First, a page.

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Goldy Hyder: Higher corporate taxes will ultimately hurt Canadians


The federal government has a spending problem. Not only has it proven unable to reign in current spending, it appears poised to announce new spending in next month’s budget. This raises the perennial question of how it intends to pay for it all. 

The latest rumour in Ottawa is the government will try to solve its problem by introducing a new corporate tax—one that targets Canada’s most successful companies. Large businesses, after all, have become a popular punching bag for politicians. Who would care if their profits were further curtailed? 

As it turns out, we should all care, because we would all feel the impact. 

Political attacks on private sector companies ignore the symbiotic relationships Canadians have with companies as employees, suppliers, and investors. Viewed through those prisms, taxing corporate profits undermines the interests of Canadians. 

Take employment: the largest publicly traded companies in this country employ millions of Canadians.Just 0.3 percent of Canada’s corporations are large businesses (with 500 employees or more), yet they employ over 4.4 million Canadians, equivalent to 36 percent of the private workforce. The jobs, salaries, and benefits of those Canadian employees—which can include various forms of supplemental health and pension plans—depend on the revenues and profitability of the businesses they work for. 

Take supply chains: many, if not most, of Canada’s small- and medium-sized enterprises (SMEs) form part of the domestic supply and value chains of larger companies. Those business-to-business ties create jobs for millions more Canadians. If large companies have lower revenues, they’ll purchase fewer goods or services from Canadian suppliers.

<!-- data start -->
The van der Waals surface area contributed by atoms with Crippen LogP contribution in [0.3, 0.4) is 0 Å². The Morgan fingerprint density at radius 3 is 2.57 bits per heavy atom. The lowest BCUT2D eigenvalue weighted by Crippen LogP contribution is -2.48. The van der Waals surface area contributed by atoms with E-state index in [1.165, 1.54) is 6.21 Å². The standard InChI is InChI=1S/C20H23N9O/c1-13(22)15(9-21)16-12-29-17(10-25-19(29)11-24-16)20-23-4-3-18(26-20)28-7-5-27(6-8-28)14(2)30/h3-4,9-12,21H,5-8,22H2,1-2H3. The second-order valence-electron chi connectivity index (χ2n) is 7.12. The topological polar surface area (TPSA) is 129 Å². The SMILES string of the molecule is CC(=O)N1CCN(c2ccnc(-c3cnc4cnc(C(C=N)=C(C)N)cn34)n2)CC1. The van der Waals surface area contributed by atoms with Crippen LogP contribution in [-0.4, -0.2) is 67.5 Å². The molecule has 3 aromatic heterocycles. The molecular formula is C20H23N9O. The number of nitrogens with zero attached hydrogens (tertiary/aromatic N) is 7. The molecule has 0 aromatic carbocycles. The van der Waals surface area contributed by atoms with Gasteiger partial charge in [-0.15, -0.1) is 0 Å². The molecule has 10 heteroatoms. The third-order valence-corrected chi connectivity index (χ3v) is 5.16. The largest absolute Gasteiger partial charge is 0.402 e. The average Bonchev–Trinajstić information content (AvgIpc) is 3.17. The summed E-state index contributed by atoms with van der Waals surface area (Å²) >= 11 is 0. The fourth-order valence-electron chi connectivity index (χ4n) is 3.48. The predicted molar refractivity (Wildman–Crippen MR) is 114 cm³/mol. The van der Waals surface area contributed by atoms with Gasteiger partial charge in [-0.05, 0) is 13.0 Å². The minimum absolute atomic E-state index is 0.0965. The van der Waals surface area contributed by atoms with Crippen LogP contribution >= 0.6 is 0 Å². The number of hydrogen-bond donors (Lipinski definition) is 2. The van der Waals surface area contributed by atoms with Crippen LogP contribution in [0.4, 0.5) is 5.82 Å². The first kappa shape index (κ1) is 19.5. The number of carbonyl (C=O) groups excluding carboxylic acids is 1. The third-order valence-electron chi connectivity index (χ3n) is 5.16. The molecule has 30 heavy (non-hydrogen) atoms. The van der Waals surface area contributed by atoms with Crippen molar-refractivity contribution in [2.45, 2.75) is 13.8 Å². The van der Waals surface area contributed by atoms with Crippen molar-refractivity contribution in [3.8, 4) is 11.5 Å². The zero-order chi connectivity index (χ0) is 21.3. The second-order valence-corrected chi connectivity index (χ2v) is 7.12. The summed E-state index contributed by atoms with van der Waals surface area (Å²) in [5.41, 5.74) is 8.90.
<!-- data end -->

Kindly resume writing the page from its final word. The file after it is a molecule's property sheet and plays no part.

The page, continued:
Take investment: millions of Canadians have their retirement savings invested in publicly traded companies listed on the Toronto Stock Exchange either directly through personal shareholdings or through mutual funds. The value of those investments is based on stock prices which depend on a company’s current profitability and its future growth prospects. 

If government imposes new corporate taxes and uses those tax dollars to support new spending, it will force affected Canadian companies to scale back on growth plans, pass the cost of the taxes on through price increases, or, worse, cut existing operations. That would be bad for all their Canadian consumers, employees, suppliers, and investors.

Any of these outcomes would exacerbate the affordability crisis. Reduced profits lead to reduced operations, which means fewer goods produced and services provided. If operations and revenues decline, it will cause job cuts across supply chains. Higher unemployment and prices with lower business investments is a pretty good recipe for economic stagnation.

Deputy Prime Minister and Minister of Finance Chrystia Freeland listens to a question during a news conference, in Ottawa, Monday, Jan. 29, 2024. Adrian Wyld/The Canadian Press.

It would also hurt retirees. A new tax on profits would cause share prices to fall, lowering the value of investments. This, at the same time Canada is undergoing a demographic shift that is seeing more and more Baby Boomers leaving the workforce and becoming retirees who plan to rely on their investments to sustain their post-career livelihoods.

Think about this in the context of a Canadian household. Take a family who, after paying all their taxes—including income taxes, capital gains taxes, property taxes, and other consumption taxes such as the HST—still manages to have a bit of disposable income. Imagine the government then saying they have too much left over and need to pay a new tax. 

When government targets profitable companies, it doesn’t credit those companies for the jobs they create or the investment portfolios they support or the SME-sized suppliers they keep in business. Government also fails to acknowledge that because taxes are based on a percentage of revenues, when companies earn more, they already pay higher taxes.

This is, of course, also true of the HST. When the cost of goods and services is driven higher due to inflation, the amount of tax the federal government collects is higher as a percentage of those higher prices. The dirty little secret that government doesn’t advertise is that during this inflationary period, it is collecting more tax revenues than before COVID.

If government wants to focus on the bottom line, here it is: higher corporate taxes won’t help Canadians they will hurt Canadians. It will further discourage business investment in Canada and force successful Canadian companies to either constrain or cancel any growth plans. New taxes on profits will hurt consumers, employees, suppliers, and investors.

Neil Seeman: May your opinions always be yours